How to Act Shakespeare

Learn how to act Shakespeare and understand his language!


  1. Image titled Act Shakespeare Step 1
    Locate the piece you wish to perform. Because Shakespeare's work is public domain, most can be easily found on the internet; on the other hand, a book will usually also contain helpful footnotes to aid in your interpretation and understanding of archaic language.
  2. Image titled Act Shakespeare Step 2
    Read through the monologue thoroughly. Print out a few copies and make your own side notes.
  3. Image titled Act Shakespeare Step 3
    Ascertain the meaning of each line. Don't shy away from the dictionary! If you're having trouble, try using more modern translations or versions.
  4. Image titled Act Shakespeare Step 4
    Assess the emotional state of the character, and do not over-simplify; view the monologue as a winding road which takes the character through a variety of thought and states, over hills which bring heightened emotion, and into valleys of calm. The purpose of this is not necessarily only to provide complexity and nuance, but chiefly to provide depth. Nothing is worse than to see the words of our language's greatest artist portrayed flatly without forethought. Take into account the context of the monologue: what nuance can be found within the text drawing from previous events of the play? Does the character change over the course of the monologue? If so, how? What do the words reveal about the character?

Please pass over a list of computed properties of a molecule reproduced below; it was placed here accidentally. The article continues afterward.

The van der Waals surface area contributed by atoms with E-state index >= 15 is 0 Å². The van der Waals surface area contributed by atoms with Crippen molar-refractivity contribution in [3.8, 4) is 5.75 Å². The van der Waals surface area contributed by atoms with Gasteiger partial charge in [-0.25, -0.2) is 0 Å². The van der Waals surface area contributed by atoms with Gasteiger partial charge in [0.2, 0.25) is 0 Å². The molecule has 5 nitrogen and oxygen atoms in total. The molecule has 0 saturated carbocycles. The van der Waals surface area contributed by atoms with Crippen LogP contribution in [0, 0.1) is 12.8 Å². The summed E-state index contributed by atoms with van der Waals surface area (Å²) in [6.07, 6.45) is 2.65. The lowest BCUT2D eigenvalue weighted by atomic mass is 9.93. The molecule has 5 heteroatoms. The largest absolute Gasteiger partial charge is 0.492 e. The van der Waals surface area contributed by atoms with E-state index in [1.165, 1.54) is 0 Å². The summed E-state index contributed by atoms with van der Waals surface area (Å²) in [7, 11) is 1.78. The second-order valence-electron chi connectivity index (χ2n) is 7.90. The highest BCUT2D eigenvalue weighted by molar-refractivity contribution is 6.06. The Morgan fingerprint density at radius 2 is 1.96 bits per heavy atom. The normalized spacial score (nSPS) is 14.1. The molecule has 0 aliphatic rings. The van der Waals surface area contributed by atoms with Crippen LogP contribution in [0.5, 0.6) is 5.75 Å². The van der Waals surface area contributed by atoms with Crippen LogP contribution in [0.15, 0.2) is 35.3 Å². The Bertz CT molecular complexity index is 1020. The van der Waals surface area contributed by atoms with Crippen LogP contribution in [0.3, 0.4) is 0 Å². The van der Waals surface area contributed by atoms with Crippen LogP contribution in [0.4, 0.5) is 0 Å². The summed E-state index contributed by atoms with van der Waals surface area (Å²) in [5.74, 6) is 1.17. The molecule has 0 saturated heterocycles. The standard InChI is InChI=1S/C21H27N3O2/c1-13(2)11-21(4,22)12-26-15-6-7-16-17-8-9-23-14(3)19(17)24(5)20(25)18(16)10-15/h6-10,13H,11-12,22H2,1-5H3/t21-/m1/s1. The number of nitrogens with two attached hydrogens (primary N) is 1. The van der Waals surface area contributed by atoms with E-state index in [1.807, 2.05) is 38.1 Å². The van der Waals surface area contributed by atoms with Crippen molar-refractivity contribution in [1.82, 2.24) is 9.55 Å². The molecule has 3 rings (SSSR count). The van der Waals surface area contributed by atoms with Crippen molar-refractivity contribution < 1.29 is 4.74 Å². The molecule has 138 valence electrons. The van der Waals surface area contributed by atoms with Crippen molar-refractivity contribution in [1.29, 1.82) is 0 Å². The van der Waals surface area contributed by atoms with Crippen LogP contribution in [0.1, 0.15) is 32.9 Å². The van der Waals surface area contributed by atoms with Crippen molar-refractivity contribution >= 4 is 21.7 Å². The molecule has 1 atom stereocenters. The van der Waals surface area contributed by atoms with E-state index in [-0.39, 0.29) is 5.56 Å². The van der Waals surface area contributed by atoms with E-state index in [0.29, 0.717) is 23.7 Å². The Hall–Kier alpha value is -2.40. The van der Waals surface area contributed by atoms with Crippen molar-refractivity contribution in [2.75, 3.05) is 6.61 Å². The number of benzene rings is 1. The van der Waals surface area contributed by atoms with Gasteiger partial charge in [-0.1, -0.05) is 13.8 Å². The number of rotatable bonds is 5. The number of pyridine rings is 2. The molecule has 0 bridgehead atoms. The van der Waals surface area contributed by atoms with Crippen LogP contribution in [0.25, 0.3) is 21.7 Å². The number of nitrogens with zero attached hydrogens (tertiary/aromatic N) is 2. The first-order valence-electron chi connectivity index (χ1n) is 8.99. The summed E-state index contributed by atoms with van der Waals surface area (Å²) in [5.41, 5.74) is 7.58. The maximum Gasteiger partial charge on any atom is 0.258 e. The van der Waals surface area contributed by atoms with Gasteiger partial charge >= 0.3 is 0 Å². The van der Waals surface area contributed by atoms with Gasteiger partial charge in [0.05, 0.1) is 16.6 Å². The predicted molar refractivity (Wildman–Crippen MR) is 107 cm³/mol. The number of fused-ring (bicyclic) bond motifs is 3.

5. Image titled Act Shakespeare Step 5
    Go through and find operative and "juicy words" to accent in your line/monologue. Operative words are action words, a.k.a verbs. "Juicy words" are just words that are fun to say! Like saucy. Also, your operative words can be juicy words like "swear" or "beseech."
  6. Image titled Act Shakespeare Step 6
    Practice, practice practice! Memorize the monologue or line. As you get more comfortable with it add details like actions, voices, etc...


  • Do not make the mistake of exaggerating the pentameter so much that it detracts from the proper placement of emphasis and emotional energy. Rather, acknowledge it, and subtly incorporate it.
  • Shakespeare uses a device in his works called iambic pentameter, designed to mimic the natural human speech rhythm. Iambic pentameter is a kind of poetic meter; Shakespeare uses it for the speeches of almost all characters, with the exception of those poor or illiterate who would appear beneath the ability to speak poetically. One iamb consists of one unstressed and one stressed syllable; one line consists of five iambs.
  • "But soft, / what light / through yon / der win / dow breaks?
  • good tip: run until you are out of breath, then recite. We do it all the time in my acting class and it works like a charm.
  • Make your monologue emotionally rich without overdoing it; Shakespeare's work can be difficult to perform without overacting, but keep at it!
  • It is / the east / and Ju / liet is / the sun."
  • Bear in mind that human nature and characteristics have changed very little since Shakespeare's day; do not let the archaic language deter you from communicating ideas of real humanity.

Things You'll Need

  • A Shakespearean piece to perform.
  • Time.
  • Patience.
  • Enthusiasm.
  • Intuition.

Article Info

Categories: Acting